JibberJobber is the hub for your career and networking information, regardless of any networks that tend to come and go. Find a contact name and email on a job posting? Or meet someone on LinkedIn, or Facebook, or Twitter? Did you read about them on a press release? Did someone make a face-to-face introduction to someone you want to follow-up with? No matter where you get your information from, JibberJobber sits comfortably in the middle, as the hub and information gatherer. Social networks come and go in popularity (refer to MySpace), but that shouldn’t impact whether your relationships come and go, too. Have one single hub (JibberJobber!) to store information from disparate sources of information.
We’re constantly thinking of how to make things easier for you. As web users, we continually find coolness on other websites and think “we should do this on JibberJobber!” Even though we are ancient in Internet years, we are continually trying to improve the value we bring you, and your user experience. I promise your Excel spreadsheet is not thinking about you the way we are
We’re constantly working on getting data in. Getting data into any system can be a pain. Sometimes there is no alternative to just typing a name and number in. But we are continually thinking “how can we take this from 7 clicks to 4 clicks,” or “could we import this data?” Some of our tweaks have been big (the Gmail synchronization) while some have been small and almost unnoticeable (changing the order of fields on the Add Contact page, so that the first three fields are the main three fields you should have on every Contact). We’re also thinking of the next phase of Email2Log, and some amazing functionality that we could do with emails you send to the system.
We’re constantly thinking of how to get data out. This is not just a repository of data, but it’s a tool to help you with the right information, at the right time. This might mean getting Action Item alerts via email or SMS (a premium feature), or showing you what you have going on this week every time you log in, or showing you how many open Action Items you have this week and next week from any page you are on. Perhaps it is the custom reporting tools and the export functionality that is at your fingertips… whatever it is, we want you to (a) feel like this is YOUR DATA, and it’s not trapped in some system that you don’t own, and (b) can get your data out in a way that is meaningful to you.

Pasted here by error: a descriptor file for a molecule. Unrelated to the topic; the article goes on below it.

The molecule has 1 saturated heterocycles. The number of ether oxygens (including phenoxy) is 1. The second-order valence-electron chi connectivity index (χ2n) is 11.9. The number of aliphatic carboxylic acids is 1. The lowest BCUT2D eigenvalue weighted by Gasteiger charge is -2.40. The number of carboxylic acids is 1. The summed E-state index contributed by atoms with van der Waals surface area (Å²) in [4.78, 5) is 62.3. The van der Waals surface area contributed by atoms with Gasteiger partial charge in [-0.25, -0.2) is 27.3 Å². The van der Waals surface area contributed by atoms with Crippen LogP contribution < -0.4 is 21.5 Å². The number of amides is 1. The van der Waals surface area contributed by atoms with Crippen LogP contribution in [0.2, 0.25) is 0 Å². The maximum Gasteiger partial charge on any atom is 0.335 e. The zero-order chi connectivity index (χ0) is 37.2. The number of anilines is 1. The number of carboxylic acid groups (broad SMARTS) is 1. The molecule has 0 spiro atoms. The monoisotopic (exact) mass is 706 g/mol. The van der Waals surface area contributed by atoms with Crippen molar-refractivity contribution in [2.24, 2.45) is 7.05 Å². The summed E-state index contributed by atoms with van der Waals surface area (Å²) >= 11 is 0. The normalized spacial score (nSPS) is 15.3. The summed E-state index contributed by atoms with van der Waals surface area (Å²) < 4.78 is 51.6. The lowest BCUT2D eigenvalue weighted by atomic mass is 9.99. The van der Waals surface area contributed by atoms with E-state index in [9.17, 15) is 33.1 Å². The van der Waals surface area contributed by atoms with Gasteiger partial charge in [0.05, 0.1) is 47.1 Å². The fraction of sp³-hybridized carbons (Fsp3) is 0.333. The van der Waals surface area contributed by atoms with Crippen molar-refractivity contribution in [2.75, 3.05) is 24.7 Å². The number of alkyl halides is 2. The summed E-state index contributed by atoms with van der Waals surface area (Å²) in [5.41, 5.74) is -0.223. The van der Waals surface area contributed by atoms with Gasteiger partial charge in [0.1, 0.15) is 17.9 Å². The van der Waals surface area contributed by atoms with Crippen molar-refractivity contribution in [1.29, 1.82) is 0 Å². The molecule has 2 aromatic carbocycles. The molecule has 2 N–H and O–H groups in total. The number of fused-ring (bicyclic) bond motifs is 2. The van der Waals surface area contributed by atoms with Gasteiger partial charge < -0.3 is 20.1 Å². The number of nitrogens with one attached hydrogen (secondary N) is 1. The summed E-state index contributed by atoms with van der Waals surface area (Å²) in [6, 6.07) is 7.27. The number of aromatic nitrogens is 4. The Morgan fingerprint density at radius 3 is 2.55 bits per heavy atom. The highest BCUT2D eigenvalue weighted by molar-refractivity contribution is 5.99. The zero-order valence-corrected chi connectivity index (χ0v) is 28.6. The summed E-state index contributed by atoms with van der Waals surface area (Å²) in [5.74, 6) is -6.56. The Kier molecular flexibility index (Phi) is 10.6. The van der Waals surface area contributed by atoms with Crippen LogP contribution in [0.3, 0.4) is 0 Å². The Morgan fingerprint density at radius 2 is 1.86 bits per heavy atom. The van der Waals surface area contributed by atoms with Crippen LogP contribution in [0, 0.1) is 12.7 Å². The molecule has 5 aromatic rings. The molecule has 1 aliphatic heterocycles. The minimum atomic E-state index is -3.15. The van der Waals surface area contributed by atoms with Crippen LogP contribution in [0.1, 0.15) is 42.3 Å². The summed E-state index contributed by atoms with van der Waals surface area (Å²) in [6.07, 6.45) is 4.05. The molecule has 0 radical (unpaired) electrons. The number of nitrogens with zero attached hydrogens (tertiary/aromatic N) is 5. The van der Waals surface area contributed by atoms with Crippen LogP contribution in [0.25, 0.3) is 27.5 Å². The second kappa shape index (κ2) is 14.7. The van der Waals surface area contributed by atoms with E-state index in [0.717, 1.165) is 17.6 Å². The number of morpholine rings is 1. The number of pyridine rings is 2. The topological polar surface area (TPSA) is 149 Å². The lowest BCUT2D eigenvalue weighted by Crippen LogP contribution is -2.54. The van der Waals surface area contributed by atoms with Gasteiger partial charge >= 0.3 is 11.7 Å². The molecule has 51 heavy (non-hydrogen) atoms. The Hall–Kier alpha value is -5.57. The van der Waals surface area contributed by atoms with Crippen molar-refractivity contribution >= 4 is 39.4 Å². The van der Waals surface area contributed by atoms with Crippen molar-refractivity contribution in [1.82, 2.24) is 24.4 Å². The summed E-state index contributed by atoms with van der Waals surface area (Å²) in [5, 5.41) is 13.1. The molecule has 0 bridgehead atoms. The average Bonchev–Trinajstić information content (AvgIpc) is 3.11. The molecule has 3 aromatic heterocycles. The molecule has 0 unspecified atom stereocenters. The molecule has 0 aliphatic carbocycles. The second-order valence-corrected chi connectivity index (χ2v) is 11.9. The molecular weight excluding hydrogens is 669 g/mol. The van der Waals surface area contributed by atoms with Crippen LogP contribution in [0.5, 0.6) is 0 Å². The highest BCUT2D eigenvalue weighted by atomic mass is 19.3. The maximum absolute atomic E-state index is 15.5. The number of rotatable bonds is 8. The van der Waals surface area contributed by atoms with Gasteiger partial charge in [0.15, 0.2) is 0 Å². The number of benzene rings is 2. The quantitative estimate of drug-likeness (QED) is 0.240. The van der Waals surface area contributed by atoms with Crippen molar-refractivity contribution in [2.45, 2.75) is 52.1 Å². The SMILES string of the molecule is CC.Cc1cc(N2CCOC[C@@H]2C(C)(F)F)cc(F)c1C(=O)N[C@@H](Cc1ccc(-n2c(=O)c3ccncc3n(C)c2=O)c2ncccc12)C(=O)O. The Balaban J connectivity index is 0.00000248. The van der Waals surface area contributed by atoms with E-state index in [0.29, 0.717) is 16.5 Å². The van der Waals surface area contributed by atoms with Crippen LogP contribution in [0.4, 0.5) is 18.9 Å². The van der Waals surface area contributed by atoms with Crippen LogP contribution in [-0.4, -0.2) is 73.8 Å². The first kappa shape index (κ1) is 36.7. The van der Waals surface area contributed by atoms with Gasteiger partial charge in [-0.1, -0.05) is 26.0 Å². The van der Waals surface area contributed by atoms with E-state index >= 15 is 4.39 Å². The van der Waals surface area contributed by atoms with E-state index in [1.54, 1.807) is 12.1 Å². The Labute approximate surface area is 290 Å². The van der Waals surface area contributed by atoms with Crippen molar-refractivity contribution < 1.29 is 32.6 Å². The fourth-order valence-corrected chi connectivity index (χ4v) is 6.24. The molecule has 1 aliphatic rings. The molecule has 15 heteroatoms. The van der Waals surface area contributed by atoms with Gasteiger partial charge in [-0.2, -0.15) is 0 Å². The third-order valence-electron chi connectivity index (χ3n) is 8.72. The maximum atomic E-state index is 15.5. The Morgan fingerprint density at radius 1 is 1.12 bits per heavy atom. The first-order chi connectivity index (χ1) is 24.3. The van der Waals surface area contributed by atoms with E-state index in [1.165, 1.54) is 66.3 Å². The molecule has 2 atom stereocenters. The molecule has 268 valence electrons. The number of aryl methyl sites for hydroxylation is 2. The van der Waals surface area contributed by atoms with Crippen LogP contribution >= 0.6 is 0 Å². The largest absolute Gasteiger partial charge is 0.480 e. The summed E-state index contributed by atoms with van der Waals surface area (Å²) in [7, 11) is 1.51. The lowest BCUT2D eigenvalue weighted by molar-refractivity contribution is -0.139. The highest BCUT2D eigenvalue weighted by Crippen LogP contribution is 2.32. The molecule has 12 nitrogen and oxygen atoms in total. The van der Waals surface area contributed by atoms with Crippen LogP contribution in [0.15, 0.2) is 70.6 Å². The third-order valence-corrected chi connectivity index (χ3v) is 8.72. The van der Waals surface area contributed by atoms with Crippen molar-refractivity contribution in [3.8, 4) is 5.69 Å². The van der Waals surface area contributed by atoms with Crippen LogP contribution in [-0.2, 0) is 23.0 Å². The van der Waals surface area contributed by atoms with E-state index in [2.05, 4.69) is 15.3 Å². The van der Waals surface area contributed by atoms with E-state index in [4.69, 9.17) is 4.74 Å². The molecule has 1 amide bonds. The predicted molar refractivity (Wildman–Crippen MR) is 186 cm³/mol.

The interface with your daily email system and processes makes this a very easy system to use. Email2Log is the “killer app” in JibberJobber. The idea that you can send emails all day long, and have that create Log Entries, Action Items, Companies, Contacts, and more, is simply awesome.
We want to give you peace of mind. Recently I got an email from someone who had just started using JibberJobber. He said “I actually slept all through the last night now that I am feeling organized.” This struck a chord with me and reminded me of the feelings of anxiety you have as a job seeker. There are so many unknowns, and so many things that are out of your control. Let us help you get the organizational thing under control, and empower you so that you can have your own peace of mind in this very tumultuous time.
JibberJobber is as inexpensive as you want it to be. About two years ago we moved most of the features to the free side. We simply just gave away what others had paid for in the past. You can upgrade for $9.95 a month, or if you upgrade for a year you get 50% off (so it comes out to $5/month)… and most people do that for the Email2Log (and extra storage). But if you don’t have any money, then enjoy almost every feature of JibberJobber, including our customer support that we pride ourselves on, at no cost.
JibberJobber makes you a smarter, and more valuable, professional. A few years ago I was talking to a recruiter who said “If I was hiring someone who needed CRM experience, I would totally want to interview JibberJobber users.” Did you realize that using JibberJobber was on-the-job training? You are kind of reprogramming your brain to think about relationships, both with people and with data, differently. Using JibberJobber helps you understand different thinking, different software, different interfaces, and how to think about these complexities differently. You didn’t know using JibberJobber is actually something you could add to your resume, did you?
There are more benefits, but I should stop before this post becomes so long it should have been a book. I hope this has been helpful to you, if you have been wondering about transitioning from your spreadsheet to JibberJobber.